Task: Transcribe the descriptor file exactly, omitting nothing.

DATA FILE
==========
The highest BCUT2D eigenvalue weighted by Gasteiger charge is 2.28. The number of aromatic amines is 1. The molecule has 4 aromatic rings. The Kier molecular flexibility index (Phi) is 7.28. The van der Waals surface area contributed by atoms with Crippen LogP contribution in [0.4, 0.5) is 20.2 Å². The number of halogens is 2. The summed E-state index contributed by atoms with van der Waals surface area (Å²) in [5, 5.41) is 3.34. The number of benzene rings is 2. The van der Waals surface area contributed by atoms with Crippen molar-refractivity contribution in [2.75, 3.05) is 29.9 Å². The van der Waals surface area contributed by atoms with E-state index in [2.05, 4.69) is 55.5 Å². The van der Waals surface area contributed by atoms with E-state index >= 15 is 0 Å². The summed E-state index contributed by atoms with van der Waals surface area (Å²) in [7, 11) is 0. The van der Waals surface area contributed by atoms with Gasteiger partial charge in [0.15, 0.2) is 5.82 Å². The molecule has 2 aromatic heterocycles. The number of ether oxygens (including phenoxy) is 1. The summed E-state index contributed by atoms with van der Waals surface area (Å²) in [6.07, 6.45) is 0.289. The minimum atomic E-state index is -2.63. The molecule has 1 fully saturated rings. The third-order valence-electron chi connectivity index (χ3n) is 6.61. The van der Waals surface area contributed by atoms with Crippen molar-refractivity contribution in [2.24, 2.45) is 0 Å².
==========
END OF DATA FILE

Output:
The highest BCUT2D eigenvalue weighted by Gasteiger charge is 2.28. The number of aromatic amines is 1. The molecule has 4 aromatic rings. The Kier molecular flexibility index (Phi) is 7.28. The van der Waals surface area contributed by atoms with Crippen LogP contribution in [0.4, 0.5) is 20.2 Å². The number of halogens is 2. The summed E-state index contributed by atoms with van der Waals surface area (Å²) in [5, 5.41) is 3.34. The number of benzene rings is 2. The van der Waals surface area contributed by atoms with Crippen molar-refractivity contribution in [2.75, 3.05) is 29.9 Å². The van der Waals surface area contributed by atoms with E-state index in [2.05, 4.69) is 55.5 Å². The van der Waals surface area contributed by atoms with E-state index >= 15 is 0 Å². The summed E-state index contributed by atoms with van der Waals surface area (Å²) in [7, 11) is 0. The van der Waals surface area contributed by atoms with Gasteiger partial charge in [0.15, 0.2) is 5.82 Å². The molecule has 2 aromatic heterocycles. The number of ether oxygens (including phenoxy) is 1. The summed E-state index contributed by atoms with van der Waals surface area (Å²) in [6.07, 6.45) is 0.289. The minimum atomic E-state index is -2.63. The molecule has 1 fully saturated rings. The third-order valence-electron chi connectivity index (χ3n) is 6.61. The van der Waals surface area contributed by atoms with Crippen molar-refractivity contribution in [2.24, 2.45) is 0 Å².